Over the last 25 years, I have been involved in Manitoba’s health care delivery. I have served as Chair of the University of Manitoba’s Board of Governors, thus observing the roles of its medical school, the College of Physicians and Surgeons, and the Manitoba Department of Health. Furthermore, I have served as Chair of the Board of St. Boniface Hospital and participated in the provincial government’s Manitoba Healthcare Task Force.
This experience has led me to conclude that the Canadian health care delivery system is an unsustainable, failed system. Real reform would involve true competition, patient choice, patient focus, and sustainability. This cannot be achieved by tinkering around the edges of a failed system.
The Canadian health care delivery system is a government-created monopoly, both government-funded and operated. The most comparable system was the USSR’s old system of producing and delivering food, one wherein the government planned, controlled and operated. With it, one of the most agriculturally fertile areas in the world could not feed its people.
Almost all Canadian health care funding is based on a block funding model, bringing negative counterproductive results. Funding, usually based on last year’s budget plus some inflationary component, is subject to political interference, influence and bias. This leads to an environment of spend it or lose it, discouraging efficiency and innovation. The current negative economic outcomes in the block funding model are the direct result of the absence of prices and price signals. Nobel laureate economist Friedrich Hayek would predict that the absence of price signals would doom our current system to inefficiency and unsustainability.
Tinkering around the edges of Canada’s failed system will not transform it into an efficient, innovative, patient-centred system. How can our current system be reformed to an efficient, innovative, patient-centred system? Hayek is right; we need to introduce prices and price signals. But, given that health care delivery is within provincial jurisdictions, it would take genuine courage to change, and embark on an activity-based funding model.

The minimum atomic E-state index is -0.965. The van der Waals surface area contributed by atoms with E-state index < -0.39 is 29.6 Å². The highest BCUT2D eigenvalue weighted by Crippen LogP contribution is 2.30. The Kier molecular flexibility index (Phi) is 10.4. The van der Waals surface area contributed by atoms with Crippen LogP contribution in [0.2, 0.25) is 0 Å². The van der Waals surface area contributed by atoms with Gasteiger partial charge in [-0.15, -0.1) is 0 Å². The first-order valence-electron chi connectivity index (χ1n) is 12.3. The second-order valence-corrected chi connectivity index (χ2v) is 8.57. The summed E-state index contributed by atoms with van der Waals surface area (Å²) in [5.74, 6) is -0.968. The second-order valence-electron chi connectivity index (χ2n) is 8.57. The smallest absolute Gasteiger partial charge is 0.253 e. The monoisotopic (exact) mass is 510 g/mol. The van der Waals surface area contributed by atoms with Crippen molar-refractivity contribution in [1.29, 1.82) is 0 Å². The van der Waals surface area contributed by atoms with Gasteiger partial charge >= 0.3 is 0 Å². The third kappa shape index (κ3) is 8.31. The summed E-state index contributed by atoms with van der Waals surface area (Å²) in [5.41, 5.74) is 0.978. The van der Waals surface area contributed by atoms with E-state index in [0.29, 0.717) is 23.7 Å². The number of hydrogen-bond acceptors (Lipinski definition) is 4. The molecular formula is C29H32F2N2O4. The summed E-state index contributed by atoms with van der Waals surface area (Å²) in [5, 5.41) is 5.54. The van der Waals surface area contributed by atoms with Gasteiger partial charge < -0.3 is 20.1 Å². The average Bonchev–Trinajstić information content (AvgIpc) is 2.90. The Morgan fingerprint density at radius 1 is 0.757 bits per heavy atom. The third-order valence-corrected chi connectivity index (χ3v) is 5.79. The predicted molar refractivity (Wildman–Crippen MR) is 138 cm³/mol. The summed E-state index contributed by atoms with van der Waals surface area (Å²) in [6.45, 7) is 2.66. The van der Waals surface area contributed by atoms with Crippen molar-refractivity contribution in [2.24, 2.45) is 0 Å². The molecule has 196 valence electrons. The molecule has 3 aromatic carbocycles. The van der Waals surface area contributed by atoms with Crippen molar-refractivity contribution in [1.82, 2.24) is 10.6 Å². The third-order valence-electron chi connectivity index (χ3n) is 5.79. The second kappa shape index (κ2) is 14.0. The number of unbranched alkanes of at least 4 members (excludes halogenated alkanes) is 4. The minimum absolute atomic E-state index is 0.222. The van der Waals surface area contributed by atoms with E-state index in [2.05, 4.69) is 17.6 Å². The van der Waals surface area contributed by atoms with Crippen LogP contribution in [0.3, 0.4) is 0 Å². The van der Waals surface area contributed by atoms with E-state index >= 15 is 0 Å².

Activity-based funding is a system in which hospitals and programs are not funded based on last year’s budget but by their actual level of activity, the complexity of those activities, and the quality of the outcomes. A price list for health care activities would need to be developed (think of the delivery of dental care).
This could be achieved in parallel with the authorization of private clinics and hospitals using the same prices, which would effectively honour the single pay, public-funded component of the Canada Health Act. The change would enhance patient choice for most procedures and, because the funding follows the patient, it becomes a totally patient-focused system.
This topic is critically important to the future of health care in Canada. Patient choice is successfully used in other comparable industrialized nations such as Sweden, Norway, the Netherlands and Australia. The Commonwealth Fund provides detailed comparisons of costs and outcomes of Health Care delivery systems of industrialized nations. A further transformation would be to introduce Medical Savings Accounts similar to the Singapore model. As a percentage of GDP, Singapore spends 41 per cent of what Canada spends ((4.46 per cent of Singapore GDP compared to 10.79 per cent in Canada using 2018 World Bank stats) and achieves vastly better outcomes.
Canada spends more and gets among the worst outcomes of industrialized nations providing universal access delivery systems. We now have a highly rationed system without choice and with multiple gatekeepers.
An opportunity to benchmark systems and cherry-pick best practices is available if only our governments would take the initiative.
Wayne Anderson is Chair of the Frontier Centre for Public Policy.
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